Ok, every one at your caucus is now aligned with a viable preference group and it time for more caucus math. The caucus chair will determine the number of delegates that each preference group is entitled to elect. He will do this by multiplying the number in each preference group by the total number of delegates to be elected and then dividing the result by the number of total eligible caucus attendees. Once he has determined the number he will announce the results and a call will be placed to Iowa Democratic Party’s toll free Reporting Line and report the results of the caucus. A representative from each preference group must be present when the results are reported. Now that you know the number of delegates your candidate has, you have to elect the delegates and alternates to go to the county convention. Each delegate candidate will be given an opportunity to speak to their preference group. After the delegates are chosen, the preference groups disband and join with the other caucus goers for the ratification of the slate of delegates and alternate delegates. Then the caucus will nominate persons to serve on the Platform Committee and the Committee on Committees for the County Convention from the delegates and alternate delegates just elected. The delegates who serve on the Platform Committee will help determine which platform resolutions are submitted to the state Convention for ratification in the State Democratic Party Platform and the delegates who serve on the Committee on Committees will be divided up among the following committees for the County Convention: Rules, Credentials, or Arrangements. Following this the caucus will discuss and adopt resolutions to be submitted to the platform committee. Resolutions are proposed by the caucus participants and time is allowed for discussion before calling the resolution to a vote. And finally, if there is no other business, the caucus is adjourned.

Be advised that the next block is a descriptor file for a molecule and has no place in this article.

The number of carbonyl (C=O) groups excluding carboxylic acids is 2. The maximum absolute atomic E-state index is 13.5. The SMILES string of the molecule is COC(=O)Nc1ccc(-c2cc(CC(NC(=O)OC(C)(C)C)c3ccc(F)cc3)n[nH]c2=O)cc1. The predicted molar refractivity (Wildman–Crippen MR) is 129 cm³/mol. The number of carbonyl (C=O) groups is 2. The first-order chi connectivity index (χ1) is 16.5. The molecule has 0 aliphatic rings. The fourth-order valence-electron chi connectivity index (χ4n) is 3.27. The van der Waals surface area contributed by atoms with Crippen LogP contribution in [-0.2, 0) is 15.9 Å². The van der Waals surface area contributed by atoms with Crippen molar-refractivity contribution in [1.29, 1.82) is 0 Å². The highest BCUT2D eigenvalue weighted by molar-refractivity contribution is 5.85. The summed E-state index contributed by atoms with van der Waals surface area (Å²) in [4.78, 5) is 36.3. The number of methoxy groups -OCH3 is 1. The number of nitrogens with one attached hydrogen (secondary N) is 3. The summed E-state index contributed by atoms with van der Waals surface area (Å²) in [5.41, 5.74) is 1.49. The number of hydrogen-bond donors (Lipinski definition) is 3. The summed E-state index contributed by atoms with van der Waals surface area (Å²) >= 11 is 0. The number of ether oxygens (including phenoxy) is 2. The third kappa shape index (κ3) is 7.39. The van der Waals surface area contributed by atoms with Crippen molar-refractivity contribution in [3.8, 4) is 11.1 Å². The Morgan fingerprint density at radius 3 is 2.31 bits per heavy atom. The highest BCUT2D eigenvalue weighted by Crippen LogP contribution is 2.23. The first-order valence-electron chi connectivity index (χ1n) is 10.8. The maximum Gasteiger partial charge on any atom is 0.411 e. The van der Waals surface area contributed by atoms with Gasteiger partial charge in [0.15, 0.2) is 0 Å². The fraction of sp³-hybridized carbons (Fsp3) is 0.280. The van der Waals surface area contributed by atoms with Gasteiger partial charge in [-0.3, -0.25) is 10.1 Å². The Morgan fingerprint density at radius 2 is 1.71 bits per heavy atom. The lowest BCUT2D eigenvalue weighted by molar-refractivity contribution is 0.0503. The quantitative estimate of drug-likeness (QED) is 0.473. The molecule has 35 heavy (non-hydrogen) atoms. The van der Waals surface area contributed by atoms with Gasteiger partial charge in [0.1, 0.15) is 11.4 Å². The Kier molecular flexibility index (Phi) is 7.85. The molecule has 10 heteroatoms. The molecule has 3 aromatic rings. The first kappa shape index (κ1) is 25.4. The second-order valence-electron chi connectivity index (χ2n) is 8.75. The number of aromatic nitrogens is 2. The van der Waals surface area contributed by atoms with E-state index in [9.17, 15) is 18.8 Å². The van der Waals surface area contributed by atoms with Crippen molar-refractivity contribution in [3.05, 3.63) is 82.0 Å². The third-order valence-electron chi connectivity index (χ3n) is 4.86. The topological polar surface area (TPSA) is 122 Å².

Those of us living in primary states can rejoice that on the cold winter night of the Iowa caucuses, we will be home watching football on the TV, checking the results of the Iowa caucuses online, and studying our absentee ballot that we must fill out and mail by Super Tuesday. For some of us participating in democracy is easier than it is for others.
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This content was written by Tracey-Kay Caldwell. If you wish to use this content in any manner, you need written permission. Contact BellaOnline Administration for details.